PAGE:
I've been thinking about some of the differences between aquaponics and soil gardening. One difference in particular interests me. It seems like soil gardening relies on soil microbes (bacteria and fungi, particularly) to contain and store soluble nutrients right at the rhizosphere (root zone) to keep them from being washed away, whereas aquaponics bypasses that particular problem simply by containing all the nutrients and recirculating them. Aquaponics still relies on bacteria, but it seems less dependent with that particular aspect. What implications does that have in choosing one over the other? Which one has more potential? Better to rely on containment by recirculating nutrients or by fostering microbial life?
That thought keeps leading me to this question: Is aquaponics the food production of the future, or merely a stepping stone as we transition away from conventional agriculture? Is aquaponics our end goal? Just a far lesser evil? Or will it forever be included alongside other growing methods in the grand scheme of caring for our earth?
I'd LOVE to hear people's thoughts....
Ah, I understand... I'll miss one element for that here in my place: the cooler water - but I should try a trout or two among the roach I have, after having gone through one summer and having experienced the max. temperatures.
Trout can be bought everywhere around here, they swim half a mile from here in the river, too.
Jim Fisk said:
If trout are a native fish in your area like they are around here, you can raise trout in your AP. Always try and use native fish as they are used to your temps.
This is big trout and bass country here at 2-3k feet in the mountains. Ours seem to tolerate 48F to 75F if only for a few days at the extremes. In the Winter we heat with wood and now 100' of 3/4" pvc mounted on metal roofing and all painted black and hanging on the GH N wall. On a sunny day the solar will bring the 2000g system up a good 4F and the GBs another 2F so 6 deg F in one day not bad. Add the woodstove and gain another 4F. In the Summer our artesian well water runs about 55F so it is easy to pull down the temp via a water exchange and we usually will do a trout harvest while we do that. Dropping the water to 1' deep in the 330 ibc is the easiest way to select and catch the fish. Then I top it back up with the cooler water run into the 275g sump (not directly into the FT) and we are back in range.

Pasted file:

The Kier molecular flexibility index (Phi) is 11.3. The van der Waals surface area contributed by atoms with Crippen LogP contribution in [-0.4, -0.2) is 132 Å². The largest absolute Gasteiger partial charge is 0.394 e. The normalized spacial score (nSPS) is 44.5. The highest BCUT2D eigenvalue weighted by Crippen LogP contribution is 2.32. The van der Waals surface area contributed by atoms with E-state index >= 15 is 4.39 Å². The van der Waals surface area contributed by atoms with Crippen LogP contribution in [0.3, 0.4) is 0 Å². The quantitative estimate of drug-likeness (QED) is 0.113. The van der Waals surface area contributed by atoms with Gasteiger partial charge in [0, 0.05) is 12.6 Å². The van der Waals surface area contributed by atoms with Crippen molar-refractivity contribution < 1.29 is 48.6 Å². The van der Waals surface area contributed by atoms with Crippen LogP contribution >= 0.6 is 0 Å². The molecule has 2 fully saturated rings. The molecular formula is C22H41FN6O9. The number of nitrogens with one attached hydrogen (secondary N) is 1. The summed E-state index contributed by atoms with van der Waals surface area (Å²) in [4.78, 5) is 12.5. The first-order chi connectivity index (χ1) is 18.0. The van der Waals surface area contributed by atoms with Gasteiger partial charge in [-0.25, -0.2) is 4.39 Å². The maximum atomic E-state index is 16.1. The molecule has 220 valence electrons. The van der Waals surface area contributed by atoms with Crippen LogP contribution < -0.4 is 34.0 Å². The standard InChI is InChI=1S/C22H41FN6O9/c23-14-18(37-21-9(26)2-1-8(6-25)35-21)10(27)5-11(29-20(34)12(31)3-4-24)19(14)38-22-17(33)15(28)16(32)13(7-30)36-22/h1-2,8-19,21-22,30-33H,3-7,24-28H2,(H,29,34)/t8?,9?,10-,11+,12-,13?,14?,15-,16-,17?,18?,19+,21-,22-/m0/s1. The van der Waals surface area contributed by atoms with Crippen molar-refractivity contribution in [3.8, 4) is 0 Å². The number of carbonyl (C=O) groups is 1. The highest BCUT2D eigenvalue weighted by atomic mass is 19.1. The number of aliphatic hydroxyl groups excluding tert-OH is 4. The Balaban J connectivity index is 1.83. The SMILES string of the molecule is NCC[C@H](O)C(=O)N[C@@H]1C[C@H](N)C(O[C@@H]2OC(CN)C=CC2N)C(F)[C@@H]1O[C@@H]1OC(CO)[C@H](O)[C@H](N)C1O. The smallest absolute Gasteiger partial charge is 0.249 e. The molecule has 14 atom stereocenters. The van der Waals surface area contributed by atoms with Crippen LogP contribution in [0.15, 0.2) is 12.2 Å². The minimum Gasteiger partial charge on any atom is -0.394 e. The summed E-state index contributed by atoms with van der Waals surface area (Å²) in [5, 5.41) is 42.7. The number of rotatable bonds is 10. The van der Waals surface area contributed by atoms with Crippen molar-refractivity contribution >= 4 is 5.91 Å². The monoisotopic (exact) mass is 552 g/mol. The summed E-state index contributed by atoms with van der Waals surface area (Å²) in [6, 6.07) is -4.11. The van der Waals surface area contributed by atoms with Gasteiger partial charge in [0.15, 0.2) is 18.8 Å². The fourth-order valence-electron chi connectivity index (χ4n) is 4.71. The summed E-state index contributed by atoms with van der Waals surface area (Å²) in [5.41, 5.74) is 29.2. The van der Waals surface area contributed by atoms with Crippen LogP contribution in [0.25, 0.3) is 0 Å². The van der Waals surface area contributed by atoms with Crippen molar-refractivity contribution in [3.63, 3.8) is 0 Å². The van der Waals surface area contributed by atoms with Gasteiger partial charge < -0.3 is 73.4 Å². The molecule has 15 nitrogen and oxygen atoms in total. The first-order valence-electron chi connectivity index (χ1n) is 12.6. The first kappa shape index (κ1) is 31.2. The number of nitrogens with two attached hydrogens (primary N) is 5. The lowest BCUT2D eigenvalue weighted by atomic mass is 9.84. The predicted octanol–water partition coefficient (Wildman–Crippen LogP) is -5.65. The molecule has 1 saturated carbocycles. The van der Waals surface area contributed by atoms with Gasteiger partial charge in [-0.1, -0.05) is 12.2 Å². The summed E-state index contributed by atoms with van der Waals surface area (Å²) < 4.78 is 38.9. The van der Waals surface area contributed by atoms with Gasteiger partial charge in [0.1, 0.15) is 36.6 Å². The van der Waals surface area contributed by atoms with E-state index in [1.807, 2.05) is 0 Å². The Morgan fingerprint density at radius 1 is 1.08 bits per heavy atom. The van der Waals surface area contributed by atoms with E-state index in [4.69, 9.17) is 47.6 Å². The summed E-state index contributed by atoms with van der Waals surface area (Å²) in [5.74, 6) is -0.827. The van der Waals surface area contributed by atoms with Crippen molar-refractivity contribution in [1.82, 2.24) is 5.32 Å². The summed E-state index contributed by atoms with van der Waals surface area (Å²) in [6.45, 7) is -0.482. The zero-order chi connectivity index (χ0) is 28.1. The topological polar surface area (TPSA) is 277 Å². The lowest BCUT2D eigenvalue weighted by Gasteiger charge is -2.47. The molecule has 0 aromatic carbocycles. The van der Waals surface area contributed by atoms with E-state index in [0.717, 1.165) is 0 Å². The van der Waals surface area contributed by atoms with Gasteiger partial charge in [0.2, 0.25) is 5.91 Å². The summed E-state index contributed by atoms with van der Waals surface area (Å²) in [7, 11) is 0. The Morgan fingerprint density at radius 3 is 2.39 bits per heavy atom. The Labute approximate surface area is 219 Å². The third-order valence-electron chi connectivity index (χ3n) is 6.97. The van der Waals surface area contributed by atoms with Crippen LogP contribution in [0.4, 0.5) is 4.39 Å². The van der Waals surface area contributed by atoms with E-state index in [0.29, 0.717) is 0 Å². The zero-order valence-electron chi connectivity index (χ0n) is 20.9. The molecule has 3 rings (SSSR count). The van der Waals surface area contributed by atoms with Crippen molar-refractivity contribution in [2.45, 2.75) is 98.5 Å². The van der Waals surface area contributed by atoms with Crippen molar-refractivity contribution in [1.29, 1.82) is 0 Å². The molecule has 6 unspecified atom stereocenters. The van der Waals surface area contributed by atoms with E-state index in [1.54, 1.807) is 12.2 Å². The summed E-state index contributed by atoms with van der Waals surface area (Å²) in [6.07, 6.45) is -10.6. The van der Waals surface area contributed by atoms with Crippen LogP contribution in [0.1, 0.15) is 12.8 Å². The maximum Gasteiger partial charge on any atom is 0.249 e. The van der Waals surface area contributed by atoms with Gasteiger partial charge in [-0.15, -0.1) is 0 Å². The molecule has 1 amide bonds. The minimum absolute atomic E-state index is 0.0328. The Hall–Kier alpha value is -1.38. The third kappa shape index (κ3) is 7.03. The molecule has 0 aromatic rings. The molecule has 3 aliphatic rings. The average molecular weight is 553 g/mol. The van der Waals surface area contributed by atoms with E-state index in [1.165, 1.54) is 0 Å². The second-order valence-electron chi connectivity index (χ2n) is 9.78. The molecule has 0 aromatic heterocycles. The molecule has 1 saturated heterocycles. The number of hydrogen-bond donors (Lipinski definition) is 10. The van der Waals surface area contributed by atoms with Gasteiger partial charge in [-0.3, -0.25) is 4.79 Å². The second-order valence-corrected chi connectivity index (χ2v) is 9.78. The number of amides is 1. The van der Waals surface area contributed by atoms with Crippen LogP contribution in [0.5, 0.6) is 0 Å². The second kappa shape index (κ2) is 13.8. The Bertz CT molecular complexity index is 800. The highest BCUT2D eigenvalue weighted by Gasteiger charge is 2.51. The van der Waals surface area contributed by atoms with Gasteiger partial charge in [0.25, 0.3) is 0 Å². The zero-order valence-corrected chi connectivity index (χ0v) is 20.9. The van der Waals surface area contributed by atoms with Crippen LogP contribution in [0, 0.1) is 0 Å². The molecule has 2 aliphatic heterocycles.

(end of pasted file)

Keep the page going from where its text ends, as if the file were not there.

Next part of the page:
Johan Prins said:
Trout in an aquaponics system? wasn't supposed to work, they say. What did you do to make that work?
Jim Fisk said:
Weed and delicious trout and veggies. What a plan. I still plan to add some compost tea to my system. Shouldn't hurt the fish and will provide many more plant foods. I need a separate system for just such experiments without risking our delicious trout. Did I mention how delicious they are??
(double post - deleted)
Back to the initial topic, I think that aquaponics has a part in the future but perhaps not as we're doing it now (i.e. highly mechanized).
The Chinese have stocked carp in their rice paddies forever. The ancients who lived in the amazon put them in water channels between raised islands for growing crops. They would scoop out the fish waste seasonally and put it on the islands.
People will always raise animals, and raising fish takes up less feed inputs than any other animal, especially if you have a way of dissolving oxygen and getting rid of the waste (like aquaponics).